Tag Archives | Thinking

The World’s Top Thinkers

Ashraf Ghani Ahmadzai in July 2011-croppedMost of you probably know who Richard Dawkins is, but Ashraf Ghani and Ali Allawi? Prospect Magazine reports on its 2013 top thinkers poll:

After more than 10,000 votes from over 100 countries, the results of Prospect’s world thinkers 2013 poll are in. Online polls often throw up curious results, but this top 10 offers a snapshot of the intellectual trends that dominate our age.

THE WINNERS

1. Richard Dawkins
When Richard Dawkins, the Oxford evolutionary biologist, coined the term “meme” in The Selfish Gene 37 years ago, he can’t have anticipated its current popularity as a word to describe internet fads. But this is only one of the ways in which he thrives as an intellectual in the internet age. He is also prolific on Twitter, with more than half a million followers—and his success in this poll attests to his popularity online. He uses this platform to attack his old foe, religion, and to promote science and rationalism.

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The Power of Negative Thinking

Deep Thinking by Wissam Shekhani, ink on paperOlivier Burkeman uses his new book “The Antidote: Happiness for People Who Can’t Stand Positive Thinking” as the basis of this essay claiming that ancient philosophy and modern psychology suggest darker thoughts can make us happier, writing in the Wall Street Journal:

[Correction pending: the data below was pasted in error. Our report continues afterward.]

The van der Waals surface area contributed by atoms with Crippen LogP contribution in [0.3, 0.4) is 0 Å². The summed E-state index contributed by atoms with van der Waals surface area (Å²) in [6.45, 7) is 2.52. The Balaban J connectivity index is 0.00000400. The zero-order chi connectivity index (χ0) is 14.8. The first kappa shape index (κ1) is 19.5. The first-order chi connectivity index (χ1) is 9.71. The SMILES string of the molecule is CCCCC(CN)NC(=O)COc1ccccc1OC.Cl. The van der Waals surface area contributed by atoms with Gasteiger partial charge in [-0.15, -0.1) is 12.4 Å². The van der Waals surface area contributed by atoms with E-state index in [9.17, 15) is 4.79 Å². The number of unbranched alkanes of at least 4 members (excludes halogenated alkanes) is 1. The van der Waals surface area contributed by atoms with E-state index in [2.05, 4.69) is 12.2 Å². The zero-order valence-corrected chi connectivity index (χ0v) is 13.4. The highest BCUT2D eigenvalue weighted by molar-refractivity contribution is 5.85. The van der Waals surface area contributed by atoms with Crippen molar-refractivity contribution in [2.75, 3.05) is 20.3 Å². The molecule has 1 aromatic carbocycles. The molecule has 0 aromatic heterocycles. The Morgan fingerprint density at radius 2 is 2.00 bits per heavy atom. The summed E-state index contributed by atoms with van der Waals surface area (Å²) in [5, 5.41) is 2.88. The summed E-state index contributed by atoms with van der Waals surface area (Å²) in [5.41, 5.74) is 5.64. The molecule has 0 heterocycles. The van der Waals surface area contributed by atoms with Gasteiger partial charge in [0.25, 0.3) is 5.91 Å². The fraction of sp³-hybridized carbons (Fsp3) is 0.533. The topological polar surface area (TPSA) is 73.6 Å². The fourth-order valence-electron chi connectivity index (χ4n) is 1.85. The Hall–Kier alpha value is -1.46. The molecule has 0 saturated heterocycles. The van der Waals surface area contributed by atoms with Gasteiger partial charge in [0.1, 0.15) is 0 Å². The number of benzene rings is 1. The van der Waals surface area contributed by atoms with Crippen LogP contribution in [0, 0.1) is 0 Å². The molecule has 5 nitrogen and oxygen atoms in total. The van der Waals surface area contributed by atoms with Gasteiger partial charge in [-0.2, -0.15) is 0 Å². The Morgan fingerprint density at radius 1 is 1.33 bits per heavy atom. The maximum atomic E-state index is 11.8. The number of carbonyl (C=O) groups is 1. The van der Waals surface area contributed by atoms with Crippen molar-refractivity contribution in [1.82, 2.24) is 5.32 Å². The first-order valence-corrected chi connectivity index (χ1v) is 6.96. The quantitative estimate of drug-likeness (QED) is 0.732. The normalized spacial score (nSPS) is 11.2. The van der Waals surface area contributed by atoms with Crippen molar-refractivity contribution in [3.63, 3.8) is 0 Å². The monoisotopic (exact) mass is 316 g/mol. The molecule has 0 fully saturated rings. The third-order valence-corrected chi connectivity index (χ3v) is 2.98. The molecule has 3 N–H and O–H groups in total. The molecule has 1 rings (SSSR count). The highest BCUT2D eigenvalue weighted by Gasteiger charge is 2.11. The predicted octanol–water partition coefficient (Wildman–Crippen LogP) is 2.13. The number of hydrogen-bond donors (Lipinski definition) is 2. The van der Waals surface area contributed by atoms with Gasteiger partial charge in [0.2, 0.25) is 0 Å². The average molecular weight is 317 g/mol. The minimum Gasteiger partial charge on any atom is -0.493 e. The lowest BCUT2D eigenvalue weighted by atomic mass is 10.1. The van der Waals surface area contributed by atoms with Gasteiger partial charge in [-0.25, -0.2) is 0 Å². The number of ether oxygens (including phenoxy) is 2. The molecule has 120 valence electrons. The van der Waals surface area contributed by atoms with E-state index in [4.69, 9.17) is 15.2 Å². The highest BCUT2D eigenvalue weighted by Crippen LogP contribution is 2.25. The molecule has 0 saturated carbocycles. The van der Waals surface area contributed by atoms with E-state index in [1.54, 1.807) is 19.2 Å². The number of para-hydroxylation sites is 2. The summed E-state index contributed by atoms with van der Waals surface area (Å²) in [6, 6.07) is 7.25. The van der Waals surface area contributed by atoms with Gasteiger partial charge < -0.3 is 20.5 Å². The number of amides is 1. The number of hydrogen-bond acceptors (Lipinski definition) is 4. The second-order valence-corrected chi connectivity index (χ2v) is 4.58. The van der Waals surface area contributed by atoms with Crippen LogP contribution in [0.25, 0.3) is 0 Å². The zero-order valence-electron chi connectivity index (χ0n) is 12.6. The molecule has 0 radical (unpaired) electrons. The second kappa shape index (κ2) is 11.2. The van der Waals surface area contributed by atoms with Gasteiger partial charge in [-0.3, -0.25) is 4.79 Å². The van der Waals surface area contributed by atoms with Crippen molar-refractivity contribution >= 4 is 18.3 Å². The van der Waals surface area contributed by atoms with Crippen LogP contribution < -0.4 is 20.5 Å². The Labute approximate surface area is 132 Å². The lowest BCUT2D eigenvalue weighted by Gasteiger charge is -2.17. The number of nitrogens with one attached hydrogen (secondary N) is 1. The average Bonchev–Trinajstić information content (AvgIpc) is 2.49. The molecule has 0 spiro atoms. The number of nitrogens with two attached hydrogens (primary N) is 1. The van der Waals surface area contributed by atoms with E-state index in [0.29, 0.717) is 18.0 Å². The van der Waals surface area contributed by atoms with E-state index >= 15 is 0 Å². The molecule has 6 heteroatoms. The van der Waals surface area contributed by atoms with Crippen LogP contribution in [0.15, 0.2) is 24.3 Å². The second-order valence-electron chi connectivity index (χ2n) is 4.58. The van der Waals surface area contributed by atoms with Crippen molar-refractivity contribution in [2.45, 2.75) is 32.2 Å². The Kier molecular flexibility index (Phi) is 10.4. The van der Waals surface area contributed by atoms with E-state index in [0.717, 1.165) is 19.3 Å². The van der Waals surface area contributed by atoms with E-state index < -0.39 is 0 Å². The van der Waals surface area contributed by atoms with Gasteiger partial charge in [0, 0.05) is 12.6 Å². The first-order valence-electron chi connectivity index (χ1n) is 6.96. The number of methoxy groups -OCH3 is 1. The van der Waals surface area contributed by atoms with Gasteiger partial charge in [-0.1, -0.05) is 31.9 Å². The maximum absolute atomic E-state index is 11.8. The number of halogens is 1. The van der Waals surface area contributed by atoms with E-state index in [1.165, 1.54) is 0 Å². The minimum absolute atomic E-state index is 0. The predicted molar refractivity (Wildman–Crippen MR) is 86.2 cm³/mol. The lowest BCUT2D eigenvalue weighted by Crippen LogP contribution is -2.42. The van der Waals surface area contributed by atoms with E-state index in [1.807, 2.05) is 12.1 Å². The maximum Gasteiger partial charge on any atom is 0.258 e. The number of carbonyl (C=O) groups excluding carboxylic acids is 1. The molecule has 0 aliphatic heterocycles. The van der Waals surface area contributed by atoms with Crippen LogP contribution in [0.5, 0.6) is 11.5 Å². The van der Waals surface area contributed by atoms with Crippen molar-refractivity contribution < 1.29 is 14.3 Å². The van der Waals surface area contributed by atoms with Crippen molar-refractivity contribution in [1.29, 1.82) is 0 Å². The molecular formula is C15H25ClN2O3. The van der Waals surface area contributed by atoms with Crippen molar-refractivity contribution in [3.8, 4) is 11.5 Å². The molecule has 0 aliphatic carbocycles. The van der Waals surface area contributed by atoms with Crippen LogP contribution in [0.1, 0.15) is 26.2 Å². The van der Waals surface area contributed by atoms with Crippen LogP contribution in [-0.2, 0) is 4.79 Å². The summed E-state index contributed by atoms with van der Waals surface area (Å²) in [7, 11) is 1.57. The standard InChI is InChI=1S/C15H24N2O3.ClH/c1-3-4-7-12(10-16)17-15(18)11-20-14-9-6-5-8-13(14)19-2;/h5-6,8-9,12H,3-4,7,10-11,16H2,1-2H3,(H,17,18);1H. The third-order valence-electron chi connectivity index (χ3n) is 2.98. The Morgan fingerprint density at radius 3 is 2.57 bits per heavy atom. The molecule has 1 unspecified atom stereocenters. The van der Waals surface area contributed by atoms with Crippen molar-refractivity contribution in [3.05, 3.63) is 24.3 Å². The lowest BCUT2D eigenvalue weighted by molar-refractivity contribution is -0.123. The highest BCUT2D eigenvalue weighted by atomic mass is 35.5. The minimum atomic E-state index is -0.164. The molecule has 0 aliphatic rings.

The holiday season poses a psychological conundrum. Its defining sentiment, of course, is joy—yet the strenuous effort to be joyous seems to make many of us miserable. It’s hard to be happy in overcrowded airport lounges or while you’re trying to stay civil for days on end with relatives who stretch your patience.

So to cope with the holidays, magazines and others are advising us to “think positive”—the same advice, in other words, that Norman Vincent Peale, author of “The Power of Positive Thinking,” was dispensing six decades ago. (During holidays, Peale once suggested, you should make “a deliberate effort to speak hopefully about everything.”) The result all too often mirrors the famously annoying parlor game about trying not to think of a white bear: The harder you try, the more you think about one.

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Internet Makes Smart People Smarter, Dumb People Dumber

Or so claims Kevin Drum, writing for Mother Jones, and using his attempt to Google the price of milk as a supporting anecdote. The theory (that the internet increases “cognitive inequality”) has yet to be tested via scientific study, but, does it ring true?

Moral of the story: the internet makes dumb people dumber and smart people smarter. If you don’t know how to use it, or don’t have the background to ask the right questions, you’ll end up with a head full of nonsense. But if you do know how to use it, it’s an endless wealth of information. Just as globalization and de-unionization have been major drivers of the growth of income inequality over the past few decades, the internet is now a major driver of the growth of cognitive inequality. Caveat emptor.